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Monday Brief for 19 July 2021
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Monday Brief for 19 July 2021

New ransomware responses; iOS gets popped; and Hubble is back online

Tech Terms

Advanced Persistent Threat (APT) — An adversary that possesses sophisticated levels of expertise and significant resources which allow it to create opportunities to achieve its objectives by using multiple attack vectors (e.g., cyber, physical, and deception).

Administration rolls out new ransomware efforts

What’s New: The Biden administration has a new website, a new task force, and $10 million focused on blunting the growing ransomware scourge.

Why This Matters: The White House wants Americans to believe it’s serious about taking on ransomware.

Key Points:

  • Hosted by CISA, offers public resources for building resilience against and countering ransomware attacks.

  • The State Department’s Rewards for Justice program oversees the new $10 million account that will pay for information that identifies foreign state-backed hackers targeting U.S. critical infrastructure.

  • Banks, tech companies, and Treasury’s Financial Crimes Enforcement Network are also teaming up to tackle the challenge of cryptocurrencies and money-laundering, the preferred methods of payment for ransomware groups.

What I’m Thinking: I’ve said a lot about ransomware over the last several weeks, so I’ll save you some time by not repeating myself. Bottom Line: these efforts are welcome, but not sufficient. The fundamental challenge remains making these attacks too costly to conduct against the United States and its allies. That’s the outcome we’re looking for. Everything else is just churn.

SolarWinds attackers compromised iPhones

What’s New: Security researchers at Google and Microsoft say the Russian state hackers behind the SolarWinds attack also exploited an iOS zero-day (or “0-day”) vulnerability, according to Wired.

Why This Matters: The operation targeted Western European government officials in an effort to steal their Web authentication credentials.

Key Points:

  • Google researchers published a blog post last week, saying a “likely Russian government-backed actor” exploited a previously unknown iOS vulnerability to compromise government officials who were using LinkedIn.

  • Google says the hackers exploited the zero-day to take control of a USAID’s Constant Contact marketing account and to send infected emails from the agency’s email address.

  • The same operatives behind the SolarWinds attack appear to be responsible for the LinkedIn operation, and Google’s research suggests this new attack is also related to activity disclosed by Microsoft in May.

  • Shane Huntley, head of Google’s Threat Analysis Group, confirmed the LinkedIn and Constant Contact attacks were connected.

“These are two different campaigns, but based on our visibility, we consider the actors behind the WebKit 0-day and the USAID campaign to be the same group of actors,” Huntley wrote. “It is important to note that everyone draws actor boundaries differently. In this particular case, we are aligned with the US and UK government’s assessment of APT 29.”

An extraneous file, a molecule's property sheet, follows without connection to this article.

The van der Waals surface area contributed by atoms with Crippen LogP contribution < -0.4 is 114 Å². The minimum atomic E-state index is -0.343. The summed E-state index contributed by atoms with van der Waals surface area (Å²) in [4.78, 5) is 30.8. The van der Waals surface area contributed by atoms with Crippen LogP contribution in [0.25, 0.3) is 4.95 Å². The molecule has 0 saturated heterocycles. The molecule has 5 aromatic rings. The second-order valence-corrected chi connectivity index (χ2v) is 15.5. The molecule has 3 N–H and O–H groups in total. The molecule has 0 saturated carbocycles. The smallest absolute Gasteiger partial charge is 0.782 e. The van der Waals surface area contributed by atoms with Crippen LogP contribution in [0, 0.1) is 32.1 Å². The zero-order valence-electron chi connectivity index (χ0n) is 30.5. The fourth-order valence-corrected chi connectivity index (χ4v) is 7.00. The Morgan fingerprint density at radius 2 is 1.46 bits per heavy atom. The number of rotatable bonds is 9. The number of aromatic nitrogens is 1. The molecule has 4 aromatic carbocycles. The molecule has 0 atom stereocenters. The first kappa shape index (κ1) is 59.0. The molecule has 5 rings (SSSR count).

What I’m Thinking: Hackers working for Russia’s Foreign Intelligence Service (SVR) are legit. They’ve successfully popped governments, think tanks, non-profits, universities, and other targets around the world — including the U.S., France, Germany, South Korea, and Uzbekistan. While reports about APT 29 (aka, “Cozy Bear”) are becoming more frequent, it’s important to remember that it is very likely that their most significant operations remain undetected.

Hubble telescope is back online

What’s New: NASA says that, after more than a month of work, a software problem with the Hubble Space Telescope is fixed.

Why This Matters: The 31-year-old bus-sized observatory has snapped more than 1 million pictures and collected troves of space data.

Key Points:

  • The telescope had been offline since June with NASA engineers remotely working to transition Hubble from its original hardware and software to an onboard backup system.

  • More than just amazing pictures, the telescope has collected data that NASA says has been used in more than 18,000 scientific papers on “the accelerating expansion of the universe, the evolution of galaxies and, studies of planets beyond our solar system.”

“I think there’s a very credible case that the Hubble Space Telescope is the most scientifically productive instrument ever made,” said Paul Hertz, director of NASA’s astrophysics division. “The output of peer-reviewed published papers from Hubble certainly exceeds any of its competitors in any field of science.”

What I’m Thinking: Hubble is awesome and we’re fortunate to have it back in action. Click here to see NASA’s gallery of images (the one below is one of my favorites). “The heavens declare the glory of God, and the sky above proclaims his handiwork. (Ps. 19.1)

Let’s Get Visual

Source: Visual Capitalist

Nerd Humor

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That’s it for this Monday Brief. Thanks for reading, and if you think someone else would like this newsletter, please share it with your friends and followers. Have a great week!

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Klon Kitchen

Klon Kitchen is a managing director at Beacon Global Strategies and a nonresident senior fellow at the American Enterprise Institute.